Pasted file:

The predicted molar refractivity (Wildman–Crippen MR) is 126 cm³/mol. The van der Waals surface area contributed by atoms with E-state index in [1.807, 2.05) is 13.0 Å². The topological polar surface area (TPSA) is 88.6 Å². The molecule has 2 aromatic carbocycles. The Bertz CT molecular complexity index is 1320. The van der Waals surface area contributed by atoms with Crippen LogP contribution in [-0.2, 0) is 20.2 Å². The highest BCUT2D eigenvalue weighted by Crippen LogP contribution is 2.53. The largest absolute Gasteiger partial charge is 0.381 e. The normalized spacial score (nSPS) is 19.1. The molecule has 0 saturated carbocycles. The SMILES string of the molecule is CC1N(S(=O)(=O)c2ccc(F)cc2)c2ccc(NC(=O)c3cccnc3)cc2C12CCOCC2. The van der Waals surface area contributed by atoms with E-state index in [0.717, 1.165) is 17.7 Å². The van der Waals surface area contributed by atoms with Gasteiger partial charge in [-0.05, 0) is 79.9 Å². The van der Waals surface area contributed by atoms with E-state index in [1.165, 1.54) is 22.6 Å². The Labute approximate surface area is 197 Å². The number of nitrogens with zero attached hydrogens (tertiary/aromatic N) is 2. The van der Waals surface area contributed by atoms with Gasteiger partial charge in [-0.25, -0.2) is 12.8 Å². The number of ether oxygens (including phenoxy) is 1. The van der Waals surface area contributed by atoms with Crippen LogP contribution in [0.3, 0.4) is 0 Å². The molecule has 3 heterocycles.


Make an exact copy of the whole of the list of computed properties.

The predicted molar refractivity (Wildman–Crippen MR) is 126 cm³/mol. The van der Waals surface area contributed by atoms with E-state index in [1.807, 2.05) is 13.0 Å². The topological polar surface area (TPSA) is 88.6 Å². The molecule has 2 aromatic carbocycles. The Bertz CT molecular complexity index is 1320. The van der Waals surface area contributed by atoms with Crippen LogP contribution in [-0.2, 0) is 20.2 Å². The highest BCUT2D eigenvalue weighted by Crippen LogP contribution is 2.53. The largest absolute Gasteiger partial charge is 0.381 e. The normalized spacial score (nSPS) is 19.1. The molecule has 0 saturated carbocycles. The SMILES string of the molecule is CC1N(S(=O)(=O)c2ccc(F)cc2)c2ccc(NC(=O)c3cccnc3)cc2C12CCOCC2. The van der Waals surface area contributed by atoms with E-state index in [0.717, 1.165) is 17.7 Å². The van der Waals surface area contributed by atoms with Gasteiger partial charge in [-0.05, 0) is 79.9 Å². The van der Waals surface area contributed by atoms with E-state index in [1.165, 1.54) is 22.6 Å². The Labute approximate surface area is 197 Å². The number of nitrogens with zero attached hydrogens (tertiary/aromatic N) is 2. The van der Waals surface area contributed by atoms with Gasteiger partial charge in [-0.25, -0.2) is 12.8 Å². The number of ether oxygens (including phenoxy) is 1. The van der Waals surface area contributed by atoms with Crippen LogP contribution in [0.3, 0.4) is 0 Å². The molecule has 3 heterocycles.